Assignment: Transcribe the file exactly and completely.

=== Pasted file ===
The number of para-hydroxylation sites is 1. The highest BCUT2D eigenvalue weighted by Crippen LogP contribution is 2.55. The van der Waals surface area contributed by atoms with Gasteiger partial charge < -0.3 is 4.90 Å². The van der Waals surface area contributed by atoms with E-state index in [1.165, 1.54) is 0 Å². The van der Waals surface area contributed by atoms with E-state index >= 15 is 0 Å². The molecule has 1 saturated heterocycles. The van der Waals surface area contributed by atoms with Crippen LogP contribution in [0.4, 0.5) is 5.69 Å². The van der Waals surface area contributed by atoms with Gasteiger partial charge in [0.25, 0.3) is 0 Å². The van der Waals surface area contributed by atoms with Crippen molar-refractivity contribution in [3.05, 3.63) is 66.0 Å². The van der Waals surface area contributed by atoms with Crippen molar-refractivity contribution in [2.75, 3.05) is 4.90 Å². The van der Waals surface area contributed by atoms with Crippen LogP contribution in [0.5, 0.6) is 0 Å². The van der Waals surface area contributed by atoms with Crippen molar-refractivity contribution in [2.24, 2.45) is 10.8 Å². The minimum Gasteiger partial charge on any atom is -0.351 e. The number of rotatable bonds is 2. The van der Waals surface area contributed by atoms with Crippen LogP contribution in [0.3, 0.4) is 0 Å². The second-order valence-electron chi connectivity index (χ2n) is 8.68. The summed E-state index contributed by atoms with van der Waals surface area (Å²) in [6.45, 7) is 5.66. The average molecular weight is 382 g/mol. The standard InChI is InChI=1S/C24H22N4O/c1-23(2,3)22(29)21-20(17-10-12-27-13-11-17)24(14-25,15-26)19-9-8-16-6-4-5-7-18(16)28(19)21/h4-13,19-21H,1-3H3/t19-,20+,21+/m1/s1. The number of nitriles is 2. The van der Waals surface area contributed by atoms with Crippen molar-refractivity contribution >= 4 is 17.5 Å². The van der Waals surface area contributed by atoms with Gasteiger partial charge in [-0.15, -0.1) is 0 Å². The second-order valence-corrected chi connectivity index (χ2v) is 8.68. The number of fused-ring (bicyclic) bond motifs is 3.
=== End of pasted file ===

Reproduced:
The number of para-hydroxylation sites is 1. The highest BCUT2D eigenvalue weighted by Crippen LogP contribution is 2.55. The van der Waals surface area contributed by atoms with Gasteiger partial charge < -0.3 is 4.90 Å². The van der Waals surface area contributed by atoms with E-state index in [1.165, 1.54) is 0 Å². The van der Waals surface area contributed by atoms with E-state index >= 15 is 0 Å². The molecule has 1 saturated heterocycles. The van der Waals surface area contributed by atoms with Crippen LogP contribution in [0.4, 0.5) is 5.69 Å². The van der Waals surface area contributed by atoms with Gasteiger partial charge in [0.25, 0.3) is 0 Å². The van der Waals surface area contributed by atoms with Crippen molar-refractivity contribution in [3.05, 3.63) is 66.0 Å². The van der Waals surface area contributed by atoms with Crippen molar-refractivity contribution in [2.75, 3.05) is 4.90 Å². The van der Waals surface area contributed by atoms with Crippen LogP contribution in [0.5, 0.6) is 0 Å². The van der Waals surface area contributed by atoms with Crippen molar-refractivity contribution in [2.24, 2.45) is 10.8 Å². The minimum Gasteiger partial charge on any atom is -0.351 e. The number of rotatable bonds is 2. The van der Waals surface area contributed by atoms with Crippen LogP contribution in [0.3, 0.4) is 0 Å². The second-order valence-electron chi connectivity index (χ2n) is 8.68. The summed E-state index contributed by atoms with van der Waals surface area (Å²) in [6.45, 7) is 5.66. The average molecular weight is 382 g/mol. The standard InChI is InChI=1S/C24H22N4O/c1-23(2,3)22(29)21-20(17-10-12-27-13-11-17)24(14-25,15-26)19-9-8-16-6-4-5-7-18(16)28(19)21/h4-13,19-21H,1-3H3/t19-,20+,21+/m1/s1. The number of nitriles is 2. The van der Waals surface area contributed by atoms with Crippen molar-refractivity contribution >= 4 is 17.5 Å². The van der Waals surface area contributed by atoms with Gasteiger partial charge in [-0.15, -0.1) is 0 Å². The second-order valence-corrected chi connectivity index (χ2v) is 8.68. The number of fused-ring (bicyclic) bond motifs is 3.